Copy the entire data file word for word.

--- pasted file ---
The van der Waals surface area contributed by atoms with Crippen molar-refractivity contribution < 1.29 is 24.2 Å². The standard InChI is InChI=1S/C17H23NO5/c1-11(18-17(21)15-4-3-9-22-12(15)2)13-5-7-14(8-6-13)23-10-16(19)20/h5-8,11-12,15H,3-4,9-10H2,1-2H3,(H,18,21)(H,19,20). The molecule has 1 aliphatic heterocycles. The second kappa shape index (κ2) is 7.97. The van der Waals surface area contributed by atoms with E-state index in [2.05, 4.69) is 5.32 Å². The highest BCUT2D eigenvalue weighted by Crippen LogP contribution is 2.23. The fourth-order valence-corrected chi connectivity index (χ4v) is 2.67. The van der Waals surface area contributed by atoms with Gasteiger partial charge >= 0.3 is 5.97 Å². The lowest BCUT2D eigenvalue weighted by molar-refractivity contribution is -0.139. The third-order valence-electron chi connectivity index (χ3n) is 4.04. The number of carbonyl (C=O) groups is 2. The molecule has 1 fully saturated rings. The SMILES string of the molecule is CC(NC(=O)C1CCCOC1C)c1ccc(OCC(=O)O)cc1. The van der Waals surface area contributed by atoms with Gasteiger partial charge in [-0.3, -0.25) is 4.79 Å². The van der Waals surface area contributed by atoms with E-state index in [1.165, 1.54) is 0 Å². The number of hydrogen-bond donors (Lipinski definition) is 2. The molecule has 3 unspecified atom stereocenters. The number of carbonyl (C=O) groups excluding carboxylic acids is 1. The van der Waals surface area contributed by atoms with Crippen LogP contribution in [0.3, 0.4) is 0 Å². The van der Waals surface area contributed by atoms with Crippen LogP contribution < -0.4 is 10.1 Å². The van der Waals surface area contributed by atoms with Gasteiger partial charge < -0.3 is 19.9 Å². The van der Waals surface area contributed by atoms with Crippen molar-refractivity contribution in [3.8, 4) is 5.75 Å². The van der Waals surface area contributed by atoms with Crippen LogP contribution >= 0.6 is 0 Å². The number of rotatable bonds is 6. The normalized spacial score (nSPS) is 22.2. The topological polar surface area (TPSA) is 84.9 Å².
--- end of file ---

The van der Waals surface area contributed by atoms with Crippen molar-refractivity contribution < 1.29 is 24.2 Å². The standard InChI is InChI=1S/C17H23NO5/c1-11(18-17(21)15-4-3-9-22-12(15)2)13-5-7-14(8-6-13)23-10-16(19)20/h5-8,11-12,15H,3-4,9-10H2,1-2H3,(H,18,21)(H,19,20). The molecule has 1 aliphatic heterocycles. The second kappa shape index (κ2) is 7.97. The van der Waals surface area contributed by atoms with E-state index in [2.05, 4.69) is 5.32 Å². The highest BCUT2D eigenvalue weighted by Crippen LogP contribution is 2.23. The fourth-order valence-corrected chi connectivity index (χ4v) is 2.67. The van der Waals surface area contributed by atoms with Gasteiger partial charge >= 0.3 is 5.97 Å². The lowest BCUT2D eigenvalue weighted by molar-refractivity contribution is -0.139. The third-order valence-electron chi connectivity index (χ3n) is 4.04. The number of carbonyl (C=O) groups is 2. The molecule has 1 fully saturated rings. The SMILES string of the molecule is CC(NC(=O)C1CCCOC1C)c1ccc(OCC(=O)O)cc1. The van der Waals surface area contributed by atoms with Gasteiger partial charge in [-0.3, -0.25) is 4.79 Å². The van der Waals surface area contributed by atoms with E-state index in [1.165, 1.54) is 0 Å². The number of hydrogen-bond donors (Lipinski definition) is 2. The molecule has 3 unspecified atom stereocenters. The number of carbonyl (C=O) groups excluding carboxylic acids is 1. The van der Waals surface area contributed by atoms with Crippen LogP contribution in [0.3, 0.4) is 0 Å². The van der Waals surface area contributed by atoms with Crippen LogP contribution < -0.4 is 10.1 Å². The van der Waals surface area contributed by atoms with Gasteiger partial charge < -0.3 is 19.9 Å². The van der Waals surface area contributed by atoms with Crippen molar-refractivity contribution in [3.8, 4) is 5.75 Å². The van der Waals surface area contributed by atoms with Crippen LogP contribution >= 0.6 is 0 Å². The number of rotatable bonds is 6. The normalized spacial score (nSPS) is 22.2. The topological polar surface area (TPSA) is 84.9 Å².